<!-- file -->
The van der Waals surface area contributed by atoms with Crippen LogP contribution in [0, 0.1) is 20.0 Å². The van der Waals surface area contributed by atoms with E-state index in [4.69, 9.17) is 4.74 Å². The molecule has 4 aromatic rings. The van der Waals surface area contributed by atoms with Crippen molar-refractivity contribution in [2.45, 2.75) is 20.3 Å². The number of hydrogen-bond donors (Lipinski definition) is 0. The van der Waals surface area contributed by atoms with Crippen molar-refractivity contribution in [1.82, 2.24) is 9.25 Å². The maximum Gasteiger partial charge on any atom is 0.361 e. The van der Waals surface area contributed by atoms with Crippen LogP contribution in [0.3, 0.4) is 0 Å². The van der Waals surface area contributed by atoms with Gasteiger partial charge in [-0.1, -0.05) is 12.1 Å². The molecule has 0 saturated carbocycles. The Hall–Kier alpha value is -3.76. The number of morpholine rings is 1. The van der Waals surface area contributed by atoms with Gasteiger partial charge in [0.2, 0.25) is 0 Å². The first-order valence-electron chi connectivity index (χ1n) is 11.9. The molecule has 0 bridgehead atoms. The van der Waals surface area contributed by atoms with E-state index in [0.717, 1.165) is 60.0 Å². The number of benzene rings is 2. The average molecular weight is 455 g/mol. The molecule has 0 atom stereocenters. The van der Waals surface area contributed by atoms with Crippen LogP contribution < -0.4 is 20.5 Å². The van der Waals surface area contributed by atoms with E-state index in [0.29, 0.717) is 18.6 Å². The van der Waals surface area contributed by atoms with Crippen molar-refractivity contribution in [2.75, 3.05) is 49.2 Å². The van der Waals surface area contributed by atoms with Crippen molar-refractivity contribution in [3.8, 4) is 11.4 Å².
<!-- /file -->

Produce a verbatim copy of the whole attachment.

The van der Waals surface area contributed by atoms with Crippen LogP contribution in [0, 0.1) is 20.0 Å². The van der Waals surface area contributed by atoms with E-state index in [4.69, 9.17) is 4.74 Å². The molecule has 4 aromatic rings. The van der Waals surface area contributed by atoms with Crippen molar-refractivity contribution in [2.45, 2.75) is 20.3 Å². The number of hydrogen-bond donors (Lipinski definition) is 0. The van der Waals surface area contributed by atoms with Crippen molar-refractivity contribution in [1.82, 2.24) is 9.25 Å². The maximum Gasteiger partial charge on any atom is 0.361 e. The van der Waals surface area contributed by atoms with Crippen LogP contribution in [0.3, 0.4) is 0 Å². The van der Waals surface area contributed by atoms with Gasteiger partial charge in [-0.1, -0.05) is 12.1 Å². The molecule has 0 saturated carbocycles. The Hall–Kier alpha value is -3.76. The number of morpholine rings is 1. The van der Waals surface area contributed by atoms with Gasteiger partial charge in [0.2, 0.25) is 0 Å². The first-order valence-electron chi connectivity index (χ1n) is 11.9. The molecule has 0 bridgehead atoms. The van der Waals surface area contributed by atoms with E-state index in [0.717, 1.165) is 60.0 Å². The number of benzene rings is 2. The average molecular weight is 455 g/mol. The molecule has 0 atom stereocenters. The van der Waals surface area contributed by atoms with Crippen LogP contribution < -0.4 is 20.5 Å². The van der Waals surface area contributed by atoms with E-state index in [0.29, 0.717) is 18.6 Å². The van der Waals surface area contributed by atoms with Crippen molar-refractivity contribution in [2.75, 3.05) is 49.2 Å². The van der Waals surface area contributed by atoms with Crippen molar-refractivity contribution in [3.8, 4) is 11.4 Å².